Weaving Her Own Future

A varied group of women of all ages are sitting on small wooden stools while weaving baskets. Among them wanders tirelessly the slender figure, dressed in a long dress and scarf, of Wahiba Hajirat. An energetic woman from Kufr Manda, Wahiba moves from one student to another, reviewing and correcting the students' work with endless patience.
Established at the initiative of Sindyanna of Galilee, this group is part of the basket weaving project operating at WAC center in Kufr Manda. Its aim is to enable Arab women to specialize in the art of basket weaving and sell their products for profit. This activity conveys an essential message to the Arab society: every woman has a right to make a living.
Wahiba (29), mother of three, participated in the first basket weaving course launched two and a half years ago in Kufr Manda. "From the very beginning stood out for her remarkable motivation and artistic skills", notes Ronit Pan, basket weaving teacher and coordinator of Sindyanna's project. "The baskets she weaves have a special beauty and an artistic touch, driving her students to try to emulate her. The baskets she makes match ones made by veteran weavers. This is why when it became possible to open a new course for beginners, Wahiba was naturally chosen to be the teacher, and to immerse her students in the tricks of the craft."
Since November 2008, Wahiba has been teaching a group of women at the weaving project in WAC center. Together with her students, she has created and implemented a gradual, detailed learning process, bringing them to excellent performance levels and instilling a serious approach to basket weaving. "I am proud of my capability to contribute and to teach others. Thanks to this project I learned to take responsibility, and it also helped me and other women enter the labour market. I would like to continue teaching and expand this project by enabling other women to enter this market as well".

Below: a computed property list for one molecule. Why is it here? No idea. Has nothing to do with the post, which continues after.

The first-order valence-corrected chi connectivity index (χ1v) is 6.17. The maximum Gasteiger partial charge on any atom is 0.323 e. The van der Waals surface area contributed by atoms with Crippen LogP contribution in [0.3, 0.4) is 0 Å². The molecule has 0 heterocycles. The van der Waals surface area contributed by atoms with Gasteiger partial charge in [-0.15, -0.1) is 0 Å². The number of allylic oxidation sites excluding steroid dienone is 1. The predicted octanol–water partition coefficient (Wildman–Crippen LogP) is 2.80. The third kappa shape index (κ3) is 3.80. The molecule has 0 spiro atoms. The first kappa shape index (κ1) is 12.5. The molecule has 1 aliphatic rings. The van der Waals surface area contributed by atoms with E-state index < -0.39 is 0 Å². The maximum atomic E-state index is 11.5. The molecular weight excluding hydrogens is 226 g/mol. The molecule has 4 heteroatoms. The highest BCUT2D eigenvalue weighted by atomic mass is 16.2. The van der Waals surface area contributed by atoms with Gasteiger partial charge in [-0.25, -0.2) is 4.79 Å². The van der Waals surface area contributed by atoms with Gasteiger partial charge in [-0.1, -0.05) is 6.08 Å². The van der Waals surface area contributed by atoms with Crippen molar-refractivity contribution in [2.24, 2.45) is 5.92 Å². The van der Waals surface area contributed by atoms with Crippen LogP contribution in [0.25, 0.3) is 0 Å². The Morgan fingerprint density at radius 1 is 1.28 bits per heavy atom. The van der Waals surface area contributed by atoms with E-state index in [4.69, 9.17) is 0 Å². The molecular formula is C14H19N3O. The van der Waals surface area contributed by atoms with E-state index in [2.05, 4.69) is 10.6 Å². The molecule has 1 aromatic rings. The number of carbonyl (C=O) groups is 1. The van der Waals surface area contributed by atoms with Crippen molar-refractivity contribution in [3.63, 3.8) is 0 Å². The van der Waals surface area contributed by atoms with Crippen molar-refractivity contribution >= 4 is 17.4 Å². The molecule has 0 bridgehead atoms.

Wahiba, the youngest daughter among 10 siblings, graduated from high school with a full matriculation. She loved studying, sciences in particular-chemistry and biology-but the financial situation at home did not allow her to continue her studies and acquire a higher education. At 19 she married Ibrahim Hajirat, and at 23 already had three children. Now that they have grown a bit older she has time for herself as well. Encouraged by her husband she became one of the pillars of the basket project.
"Weaving is not just a way of making a living but also of expressing myself. Through weaving I became acquainted with an entire world of art I did not know before".
Gradually, weaving became intertwined in Wahiba's life. The changeover to teaching was a stage in her development as an artist: "weaving for myself is easy but teaching and ensuring that students know how to weave is not simple at all. I am attracted to teaching and consider it a challenge. This is also a means of getting more women to participate in the project.
"The bond established between my students and I is very positive and amicable. I had prior acquaintance with some of them, and the rest I first met on the course. All my students are exposed for the very first time to the craft of basket weaving. Most of them were successful at learning the techniques, and those who did not, dropped out. Soon I will be finishing the second course of weaving with a small but qualified group of 7 women, who I hope will continue their activity at the project and will use their skills to contribute to society".

March 2009